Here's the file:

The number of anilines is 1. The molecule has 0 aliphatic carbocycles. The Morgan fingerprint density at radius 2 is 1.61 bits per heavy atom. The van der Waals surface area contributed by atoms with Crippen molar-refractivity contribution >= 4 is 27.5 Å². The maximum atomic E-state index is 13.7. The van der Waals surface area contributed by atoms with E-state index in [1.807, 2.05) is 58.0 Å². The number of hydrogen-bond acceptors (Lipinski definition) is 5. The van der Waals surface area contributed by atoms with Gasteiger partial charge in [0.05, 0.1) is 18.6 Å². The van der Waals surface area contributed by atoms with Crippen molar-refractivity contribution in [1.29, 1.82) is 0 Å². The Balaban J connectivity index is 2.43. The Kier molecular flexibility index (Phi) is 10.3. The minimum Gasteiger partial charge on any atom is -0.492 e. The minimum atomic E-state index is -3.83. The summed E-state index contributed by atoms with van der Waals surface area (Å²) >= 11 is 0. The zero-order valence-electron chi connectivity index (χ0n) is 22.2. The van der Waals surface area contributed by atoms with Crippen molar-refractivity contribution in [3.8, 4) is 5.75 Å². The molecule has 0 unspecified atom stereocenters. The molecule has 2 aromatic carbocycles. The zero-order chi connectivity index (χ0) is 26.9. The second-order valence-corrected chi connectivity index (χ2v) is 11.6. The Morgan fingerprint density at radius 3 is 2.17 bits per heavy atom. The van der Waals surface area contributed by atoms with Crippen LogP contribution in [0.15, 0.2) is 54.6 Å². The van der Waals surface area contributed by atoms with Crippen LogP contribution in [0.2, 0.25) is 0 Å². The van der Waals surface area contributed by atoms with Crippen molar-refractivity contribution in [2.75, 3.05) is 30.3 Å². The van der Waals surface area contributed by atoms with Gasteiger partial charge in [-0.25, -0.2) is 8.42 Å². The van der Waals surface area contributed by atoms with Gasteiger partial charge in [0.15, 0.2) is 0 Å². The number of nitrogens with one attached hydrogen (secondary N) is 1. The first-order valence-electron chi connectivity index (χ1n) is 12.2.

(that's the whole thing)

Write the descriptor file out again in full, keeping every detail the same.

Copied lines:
The number of anilines is 1. The molecule has 0 aliphatic carbocycles. The Morgan fingerprint density at radius 2 is 1.61 bits per heavy atom. The van der Waals surface area contributed by atoms with Crippen molar-refractivity contribution >= 4 is 27.5 Å². The maximum atomic E-state index is 13.7. The van der Waals surface area contributed by atoms with E-state index in [1.807, 2.05) is 58.0 Å². The number of hydrogen-bond acceptors (Lipinski definition) is 5. The van der Waals surface area contributed by atoms with Gasteiger partial charge in [0.05, 0.1) is 18.6 Å². The van der Waals surface area contributed by atoms with Crippen molar-refractivity contribution in [1.29, 1.82) is 0 Å². The Balaban J connectivity index is 2.43. The Kier molecular flexibility index (Phi) is 10.3. The minimum Gasteiger partial charge on any atom is -0.492 e. The minimum atomic E-state index is -3.83. The summed E-state index contributed by atoms with van der Waals surface area (Å²) >= 11 is 0. The zero-order valence-electron chi connectivity index (χ0n) is 22.2. The van der Waals surface area contributed by atoms with Crippen molar-refractivity contribution in [3.8, 4) is 5.75 Å². The molecule has 0 unspecified atom stereocenters. The molecule has 2 aromatic carbocycles. The zero-order chi connectivity index (χ0) is 26.9. The second-order valence-corrected chi connectivity index (χ2v) is 11.6. The Morgan fingerprint density at radius 3 is 2.17 bits per heavy atom. The van der Waals surface area contributed by atoms with Crippen LogP contribution in [0.15, 0.2) is 54.6 Å². The van der Waals surface area contributed by atoms with Crippen LogP contribution in [0.2, 0.25) is 0 Å². The van der Waals surface area contributed by atoms with Crippen molar-refractivity contribution in [2.75, 3.05) is 30.3 Å². The van der Waals surface area contributed by atoms with Gasteiger partial charge in [-0.25, -0.2) is 8.42 Å². The van der Waals surface area contributed by atoms with Gasteiger partial charge in [0.15, 0.2) is 0 Å². The number of nitrogens with one attached hydrogen (secondary N) is 1. The first-order valence-electron chi connectivity index (χ1n) is 12.2.